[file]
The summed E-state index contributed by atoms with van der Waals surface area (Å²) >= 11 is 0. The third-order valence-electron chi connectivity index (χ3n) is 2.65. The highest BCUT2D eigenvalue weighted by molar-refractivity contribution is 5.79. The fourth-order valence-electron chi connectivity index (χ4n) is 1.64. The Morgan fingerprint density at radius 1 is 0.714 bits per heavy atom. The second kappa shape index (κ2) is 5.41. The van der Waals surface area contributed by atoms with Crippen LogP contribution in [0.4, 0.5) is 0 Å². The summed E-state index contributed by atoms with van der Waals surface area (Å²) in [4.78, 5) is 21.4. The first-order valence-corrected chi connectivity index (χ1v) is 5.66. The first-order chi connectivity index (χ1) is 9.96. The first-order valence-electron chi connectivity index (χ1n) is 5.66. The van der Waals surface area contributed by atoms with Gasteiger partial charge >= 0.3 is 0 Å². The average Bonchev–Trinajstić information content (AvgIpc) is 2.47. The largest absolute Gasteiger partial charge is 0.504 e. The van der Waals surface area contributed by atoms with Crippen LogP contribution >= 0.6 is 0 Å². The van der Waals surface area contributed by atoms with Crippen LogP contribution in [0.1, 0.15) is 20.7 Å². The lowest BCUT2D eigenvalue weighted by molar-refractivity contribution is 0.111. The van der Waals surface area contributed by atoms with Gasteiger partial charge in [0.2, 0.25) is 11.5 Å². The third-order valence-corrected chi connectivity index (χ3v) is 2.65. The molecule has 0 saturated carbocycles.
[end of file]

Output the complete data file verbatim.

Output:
The summed E-state index contributed by atoms with van der Waals surface area (Å²) >= 11 is 0. The third-order valence-electron chi connectivity index (χ3n) is 2.65. The highest BCUT2D eigenvalue weighted by molar-refractivity contribution is 5.79. The fourth-order valence-electron chi connectivity index (χ4n) is 1.64. The Morgan fingerprint density at radius 1 is 0.714 bits per heavy atom. The second kappa shape index (κ2) is 5.41. The van der Waals surface area contributed by atoms with Crippen LogP contribution in [0.4, 0.5) is 0 Å². The summed E-state index contributed by atoms with van der Waals surface area (Å²) in [4.78, 5) is 21.4. The first-order valence-corrected chi connectivity index (χ1v) is 5.66. The first-order chi connectivity index (χ1) is 9.96. The first-order valence-electron chi connectivity index (χ1n) is 5.66. The van der Waals surface area contributed by atoms with Gasteiger partial charge >= 0.3 is 0 Å². The average Bonchev–Trinajstić information content (AvgIpc) is 2.47. The largest absolute Gasteiger partial charge is 0.504 e. The van der Waals surface area contributed by atoms with Crippen LogP contribution >= 0.6 is 0 Å². The van der Waals surface area contributed by atoms with Crippen LogP contribution in [0.1, 0.15) is 20.7 Å². The lowest BCUT2D eigenvalue weighted by molar-refractivity contribution is 0.111. The van der Waals surface area contributed by atoms with Gasteiger partial charge in [0.2, 0.25) is 11.5 Å². The third-order valence-corrected chi connectivity index (χ3v) is 2.65. The molecule has 0 saturated carbocycles.